Tennessee, Montana, Birmingham,
Cnester, Kentucky, Kearaarge, Iowa,
Maine, North Carolina, Washington,
Balled Vixen from Philadelphia for
New York, Reld, Lamson, Flusser,
Preston, Smith, Paulding, Drayton,
Roe. Terry, Perkins, Sterrett. Walke.
, Patterson, Ammen, Burrows, Mona
ghan, Trlppe, Jenkins. Fanning. JonttU
Lieutenant Commander J. 8. DODD
RIDGE, detached command First
Group, torpedo flotilla, Atlantic fleet,
and Reld; home, wait orders.
Lieutenant Commander J. M. LUBT,
detached Patterson; home, watt or
ders. Lieutenant Commander R. A. ABErt
NATHY, detached Ban Fraadaco;
to command Chicago.
Lieutenant. H. R, STARK, detached
command Lamson; to command Pat
terson. Lieutenant H. H. MICHAELS, detach
ed Naval Proving Ground, Indian
Head, Md.; to Arkansas.
Lieutenant (Junior grade) G. I..
SCHUYLER, detached Georgia; to
Naval Proving Ground. Indian
Ensign A. B. DYSART, to New Hamp
Assistant Burgeon W. E. FINDEISF.N,
to Naval Medicine school, under in
struction. Passed Assistant Paymaster P. 3. WIL
LETT, to navy yard. More Island,
Assistant Paymaster J. H. COLHOUN,
to Bureau of Supplies and Accounts,
Commander R. H. JACKSON, detach
ed Helena: to Navy Departmer.t,
Washington, D. C.
Commander O. B. MARVEL, detach
ed Monterey; to Helena.
Commander I. V. CHASE, to Mon
terey. Lieutenant Commander D. W. WURT8
BAUOH. detached Saratoga; to
Lieutenant Commander A. N. MIT
CHELL, dotached Rainbow; to
naval station, Cavlte.
Lieutenant Commander C. W. COLE,
detached Cincinnati; to flotilla com
Lieutenant Commander C R. KEAR,
detached Albany; to Monadnock.
Lieutenant Commander E. P. BVARZ,
detached Monadnock; to Albany.
Lieutenant L. H. MORGAN, detached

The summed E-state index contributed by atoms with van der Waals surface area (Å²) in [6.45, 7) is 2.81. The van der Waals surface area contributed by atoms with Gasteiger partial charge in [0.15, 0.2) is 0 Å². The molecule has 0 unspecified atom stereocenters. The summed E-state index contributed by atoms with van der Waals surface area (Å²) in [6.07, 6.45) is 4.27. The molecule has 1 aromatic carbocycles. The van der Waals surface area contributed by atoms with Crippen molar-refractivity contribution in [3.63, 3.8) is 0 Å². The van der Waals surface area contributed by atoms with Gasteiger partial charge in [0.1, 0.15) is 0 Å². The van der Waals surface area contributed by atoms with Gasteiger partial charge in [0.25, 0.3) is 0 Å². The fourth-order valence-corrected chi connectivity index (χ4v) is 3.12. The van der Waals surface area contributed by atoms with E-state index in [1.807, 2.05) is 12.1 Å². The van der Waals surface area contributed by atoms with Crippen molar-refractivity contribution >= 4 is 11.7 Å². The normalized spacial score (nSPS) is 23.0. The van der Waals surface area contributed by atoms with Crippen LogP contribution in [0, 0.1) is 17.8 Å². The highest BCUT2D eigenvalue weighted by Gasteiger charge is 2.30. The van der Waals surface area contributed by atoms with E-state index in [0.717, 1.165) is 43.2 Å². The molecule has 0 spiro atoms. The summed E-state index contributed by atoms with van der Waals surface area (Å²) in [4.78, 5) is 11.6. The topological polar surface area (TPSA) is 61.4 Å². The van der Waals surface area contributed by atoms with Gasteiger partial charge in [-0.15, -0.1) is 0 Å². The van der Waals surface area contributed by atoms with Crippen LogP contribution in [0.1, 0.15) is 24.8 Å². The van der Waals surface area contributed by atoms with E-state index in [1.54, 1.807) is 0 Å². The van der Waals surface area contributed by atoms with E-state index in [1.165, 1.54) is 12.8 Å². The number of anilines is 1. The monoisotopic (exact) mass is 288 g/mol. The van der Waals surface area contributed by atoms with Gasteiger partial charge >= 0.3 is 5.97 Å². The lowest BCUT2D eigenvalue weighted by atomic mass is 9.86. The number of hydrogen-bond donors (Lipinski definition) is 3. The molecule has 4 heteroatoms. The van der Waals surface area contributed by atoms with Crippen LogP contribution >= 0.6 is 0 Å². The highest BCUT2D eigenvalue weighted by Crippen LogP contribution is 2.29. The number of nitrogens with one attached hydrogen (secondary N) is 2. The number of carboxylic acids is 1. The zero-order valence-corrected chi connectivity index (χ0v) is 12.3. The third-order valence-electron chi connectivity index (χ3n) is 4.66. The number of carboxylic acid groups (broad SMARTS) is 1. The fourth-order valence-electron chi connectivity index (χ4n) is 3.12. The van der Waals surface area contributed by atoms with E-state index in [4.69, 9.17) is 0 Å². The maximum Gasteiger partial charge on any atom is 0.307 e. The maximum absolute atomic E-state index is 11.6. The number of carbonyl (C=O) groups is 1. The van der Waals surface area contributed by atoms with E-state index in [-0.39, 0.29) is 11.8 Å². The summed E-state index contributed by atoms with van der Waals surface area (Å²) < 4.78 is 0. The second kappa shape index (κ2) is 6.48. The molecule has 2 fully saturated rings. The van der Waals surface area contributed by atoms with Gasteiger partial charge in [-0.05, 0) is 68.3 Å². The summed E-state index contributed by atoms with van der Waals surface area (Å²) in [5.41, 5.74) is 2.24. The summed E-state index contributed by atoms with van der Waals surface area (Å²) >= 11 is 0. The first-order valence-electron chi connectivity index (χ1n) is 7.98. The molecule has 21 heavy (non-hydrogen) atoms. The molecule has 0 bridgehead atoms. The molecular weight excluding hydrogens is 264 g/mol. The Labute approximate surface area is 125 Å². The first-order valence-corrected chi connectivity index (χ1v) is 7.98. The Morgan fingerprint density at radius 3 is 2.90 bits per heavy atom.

Saratoga; to Cincinnati.
Lieutenant R. W. CABANI8S. detarb
ed Albany; home, wait orders.
Lieutenant (Junior grade) B. B. TAY
LOR, detached Pampanga; to Al
bany. Ensign W. H. PASHLEY. detached
Mohican; to Rainbow.
Ensign K. F. SMITH, deuchad Naval
station. Cavltr. to Albany.
Ensign H. K. LEWI8, detached Sara
toga, to ClnclnnaU.
Ensign J. E. ISEMAN, Jr., to aid on
Ensign Gerald BRADFORD, detach
ed Rainbow, to Mohican.
Ensign L. C. DAVIS, detached Wilming
ton to Saratoga.
Ensign V. J. DIXON, detached Pam
panga, to Saratoga.
Ensign P. J. PEYTON, detached Plsca
taqua, to Pampanga.
Enalgn E. C. LANGE. detached Rain
bow, to Dale. ...
Enalgn C. J. MOORE, detached Monad
nock; to Balnbridge. ..,.,,
Ensign H. A. McCLURE, detached Hel
ena, home, wait orders.
Ensign) J. L. OSWALD, detached Dale,
home wait orders.
Ensign S. O. ORIEG, detached Barry,
home, wait orders.
Ensign j. C. CUNNINGHAM, detached
Chauncey; home, wait orders.
Ensign M. J. PETERSON, detached
Monterey; home, wall orders.
Ensign D. E. KEMP, detached Helena;
home, wait orders. ,,.
Passed Assistant Surgeon J. B. MEARS,
detached naval station. Olongapo, to
Passed Assistant Burgeon J. M. MIN
TER, detached Cincinnati, to naval
Assistant Surgeon J. V. HOWARD, to
naval station Canacao, ,.
Assistant Burgeon L. L. PRATT, do
tached Rainbow; to naval station,
Passed Assistant Paymaster E. H.
DOUGLAS, detached Rainbow; to
naval station, Olongapo.
Passed Assistant Paymaster II. H.
ALKIRE, detached naval station,
Olongapo; horns, wait orders.